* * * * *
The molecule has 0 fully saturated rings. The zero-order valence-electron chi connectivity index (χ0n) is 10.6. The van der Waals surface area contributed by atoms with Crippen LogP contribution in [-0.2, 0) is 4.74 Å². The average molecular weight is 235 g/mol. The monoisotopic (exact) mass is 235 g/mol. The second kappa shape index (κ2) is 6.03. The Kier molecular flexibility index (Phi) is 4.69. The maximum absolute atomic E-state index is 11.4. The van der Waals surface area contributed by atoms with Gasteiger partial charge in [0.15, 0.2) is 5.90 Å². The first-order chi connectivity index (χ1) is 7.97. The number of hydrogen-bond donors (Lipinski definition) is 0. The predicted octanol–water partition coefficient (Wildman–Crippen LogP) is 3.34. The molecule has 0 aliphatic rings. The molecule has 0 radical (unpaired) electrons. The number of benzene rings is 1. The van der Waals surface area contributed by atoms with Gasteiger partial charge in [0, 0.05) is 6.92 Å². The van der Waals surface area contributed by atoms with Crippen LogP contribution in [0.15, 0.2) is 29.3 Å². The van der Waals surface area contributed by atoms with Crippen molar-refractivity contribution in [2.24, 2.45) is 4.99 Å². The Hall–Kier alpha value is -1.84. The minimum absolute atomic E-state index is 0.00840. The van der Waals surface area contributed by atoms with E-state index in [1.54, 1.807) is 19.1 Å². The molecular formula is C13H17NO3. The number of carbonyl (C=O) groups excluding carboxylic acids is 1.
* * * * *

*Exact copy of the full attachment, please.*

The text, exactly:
The molecule has 0 fully saturated rings. The zero-order valence-electron chi connectivity index (χ0n) is 10.6. The van der Waals surface area contributed by atoms with Crippen LogP contribution in [-0.2, 0) is 4.74 Å². The average molecular weight is 235 g/mol. The monoisotopic (exact) mass is 235 g/mol. The second kappa shape index (κ2) is 6.03. The Kier molecular flexibility index (Phi) is 4.69. The maximum absolute atomic E-state index is 11.4. The van der Waals surface area contributed by atoms with Gasteiger partial charge in [0.15, 0.2) is 5.90 Å². The first-order chi connectivity index (χ1) is 7.97. The number of hydrogen-bond donors (Lipinski definition) is 0. The predicted octanol–water partition coefficient (Wildman–Crippen LogP) is 3.34. The molecule has 0 aliphatic rings. The molecule has 0 radical (unpaired) electrons. The number of benzene rings is 1. The van der Waals surface area contributed by atoms with Gasteiger partial charge in [0, 0.05) is 6.92 Å². The van der Waals surface area contributed by atoms with Crippen LogP contribution in [0.15, 0.2) is 29.3 Å². The van der Waals surface area contributed by atoms with Crippen molar-refractivity contribution in [2.24, 2.45) is 4.99 Å². The Hall–Kier alpha value is -1.84. The minimum absolute atomic E-state index is 0.00840. The van der Waals surface area contributed by atoms with E-state index in [1.54, 1.807) is 19.1 Å². The molecular formula is C13H17NO3. The number of carbonyl (C=O) groups excluding carboxylic acids is 1.